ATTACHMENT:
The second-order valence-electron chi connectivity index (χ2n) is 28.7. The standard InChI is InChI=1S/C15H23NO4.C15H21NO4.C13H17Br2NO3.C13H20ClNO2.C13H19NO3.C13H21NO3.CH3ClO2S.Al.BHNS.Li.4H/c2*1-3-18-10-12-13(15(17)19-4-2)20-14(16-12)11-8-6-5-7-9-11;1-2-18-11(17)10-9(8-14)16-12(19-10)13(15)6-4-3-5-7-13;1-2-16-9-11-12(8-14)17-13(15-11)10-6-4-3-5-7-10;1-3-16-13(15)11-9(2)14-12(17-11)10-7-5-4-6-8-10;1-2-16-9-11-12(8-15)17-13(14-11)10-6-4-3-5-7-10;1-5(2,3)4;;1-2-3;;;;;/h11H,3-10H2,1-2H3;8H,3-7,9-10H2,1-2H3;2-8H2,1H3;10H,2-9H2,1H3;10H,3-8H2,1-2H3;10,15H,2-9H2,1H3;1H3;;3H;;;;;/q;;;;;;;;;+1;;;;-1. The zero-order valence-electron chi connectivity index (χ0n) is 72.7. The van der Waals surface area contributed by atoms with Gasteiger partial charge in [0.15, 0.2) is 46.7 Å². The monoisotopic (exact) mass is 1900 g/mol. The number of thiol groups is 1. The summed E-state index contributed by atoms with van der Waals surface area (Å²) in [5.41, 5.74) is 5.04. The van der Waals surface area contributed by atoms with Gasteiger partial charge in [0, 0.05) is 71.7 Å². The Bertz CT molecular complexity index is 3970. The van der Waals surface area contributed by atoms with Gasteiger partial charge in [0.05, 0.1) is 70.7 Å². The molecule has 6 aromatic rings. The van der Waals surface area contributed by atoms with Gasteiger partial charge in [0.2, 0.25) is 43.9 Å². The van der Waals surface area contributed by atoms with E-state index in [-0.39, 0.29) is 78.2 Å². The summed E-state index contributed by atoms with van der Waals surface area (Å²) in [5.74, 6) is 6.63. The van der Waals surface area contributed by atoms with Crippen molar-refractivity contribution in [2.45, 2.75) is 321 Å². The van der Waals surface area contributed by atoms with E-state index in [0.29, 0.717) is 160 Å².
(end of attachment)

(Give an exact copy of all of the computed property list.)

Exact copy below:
The second-order valence-electron chi connectivity index (χ2n) is 28.7. The standard InChI is InChI=1S/C15H23NO4.C15H21NO4.C13H17Br2NO3.C13H20ClNO2.C13H19NO3.C13H21NO3.CH3ClO2S.Al.BHNS.Li.4H/c2*1-3-18-10-12-13(15(17)19-4-2)20-14(16-12)11-8-6-5-7-9-11;1-2-18-11(17)10-9(8-14)16-12(19-10)13(15)6-4-3-5-7-13;1-2-16-9-11-12(8-14)17-13(15-11)10-6-4-3-5-7-10;1-3-16-13(15)11-9(2)14-12(17-11)10-7-5-4-6-8-10;1-2-16-9-11-12(8-15)17-13(14-11)10-6-4-3-5-7-10;1-5(2,3)4;;1-2-3;;;;;/h11H,3-10H2,1-2H3;8H,3-7,9-10H2,1-2H3;2-8H2,1H3;10H,2-9H2,1H3;10H,3-8H2,1-2H3;10,15H,2-9H2,1H3;1H3;;3H;;;;;/q;;;;;;;;;+1;;;;-1. The zero-order valence-electron chi connectivity index (χ0n) is 72.7. The van der Waals surface area contributed by atoms with Gasteiger partial charge in [0.15, 0.2) is 46.7 Å². The monoisotopic (exact) mass is 1900 g/mol. The number of thiol groups is 1. The summed E-state index contributed by atoms with van der Waals surface area (Å²) in [5.41, 5.74) is 5.04. The van der Waals surface area contributed by atoms with Gasteiger partial charge in [0, 0.05) is 71.7 Å². The Bertz CT molecular complexity index is 3970. The van der Waals surface area contributed by atoms with Gasteiger partial charge in [0.05, 0.1) is 70.7 Å². The molecule has 6 aromatic rings. The van der Waals surface area contributed by atoms with Gasteiger partial charge in [0.2, 0.25) is 43.9 Å². The van der Waals surface area contributed by atoms with E-state index in [-0.39, 0.29) is 78.2 Å². The summed E-state index contributed by atoms with van der Waals surface area (Å²) in [5.74, 6) is 6.63. The van der Waals surface area contributed by atoms with Crippen molar-refractivity contribution in [2.45, 2.75) is 321 Å². The van der Waals surface area contributed by atoms with E-state index in [0.29, 0.717) is 160 Å².